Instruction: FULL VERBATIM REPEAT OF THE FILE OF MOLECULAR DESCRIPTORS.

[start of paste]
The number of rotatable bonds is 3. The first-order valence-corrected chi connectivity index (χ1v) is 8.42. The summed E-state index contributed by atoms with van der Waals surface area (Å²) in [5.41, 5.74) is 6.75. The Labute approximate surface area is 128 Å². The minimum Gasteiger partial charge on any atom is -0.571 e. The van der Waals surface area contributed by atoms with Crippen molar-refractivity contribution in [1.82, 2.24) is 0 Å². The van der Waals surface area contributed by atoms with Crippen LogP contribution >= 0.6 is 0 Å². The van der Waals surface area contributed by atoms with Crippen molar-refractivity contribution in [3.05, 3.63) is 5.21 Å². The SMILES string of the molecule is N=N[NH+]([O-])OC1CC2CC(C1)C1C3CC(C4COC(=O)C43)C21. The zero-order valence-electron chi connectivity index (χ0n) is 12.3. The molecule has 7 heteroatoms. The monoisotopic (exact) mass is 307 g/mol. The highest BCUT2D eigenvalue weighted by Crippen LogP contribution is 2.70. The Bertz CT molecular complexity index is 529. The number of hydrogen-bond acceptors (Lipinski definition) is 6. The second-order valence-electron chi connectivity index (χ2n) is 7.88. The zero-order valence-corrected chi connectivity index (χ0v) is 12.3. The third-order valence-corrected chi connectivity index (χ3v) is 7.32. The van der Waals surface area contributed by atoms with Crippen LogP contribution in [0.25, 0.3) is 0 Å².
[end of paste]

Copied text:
The number of rotatable bonds is 3. The first-order valence-corrected chi connectivity index (χ1v) is 8.42. The summed E-state index contributed by atoms with van der Waals surface area (Å²) in [5.41, 5.74) is 6.75. The Labute approximate surface area is 128 Å². The minimum Gasteiger partial charge on any atom is -0.571 e. The van der Waals surface area contributed by atoms with Crippen molar-refractivity contribution in [1.82, 2.24) is 0 Å². The van der Waals surface area contributed by atoms with Crippen LogP contribution >= 0.6 is 0 Å². The van der Waals surface area contributed by atoms with Crippen molar-refractivity contribution in [3.05, 3.63) is 5.21 Å². The SMILES string of the molecule is N=N[NH+]([O-])OC1CC2CC(C1)C1C3CC(C4COC(=O)C43)C21. The zero-order valence-electron chi connectivity index (χ0n) is 12.3. The molecule has 7 heteroatoms. The monoisotopic (exact) mass is 307 g/mol. The highest BCUT2D eigenvalue weighted by Crippen LogP contribution is 2.70. The Bertz CT molecular complexity index is 529. The number of hydrogen-bond acceptors (Lipinski definition) is 6. The second-order valence-electron chi connectivity index (χ2n) is 7.88. The zero-order valence-corrected chi connectivity index (χ0v) is 12.3. The third-order valence-corrected chi connectivity index (χ3v) is 7.32. The van der Waals surface area contributed by atoms with Crippen LogP contribution in [0.25, 0.3) is 0 Å².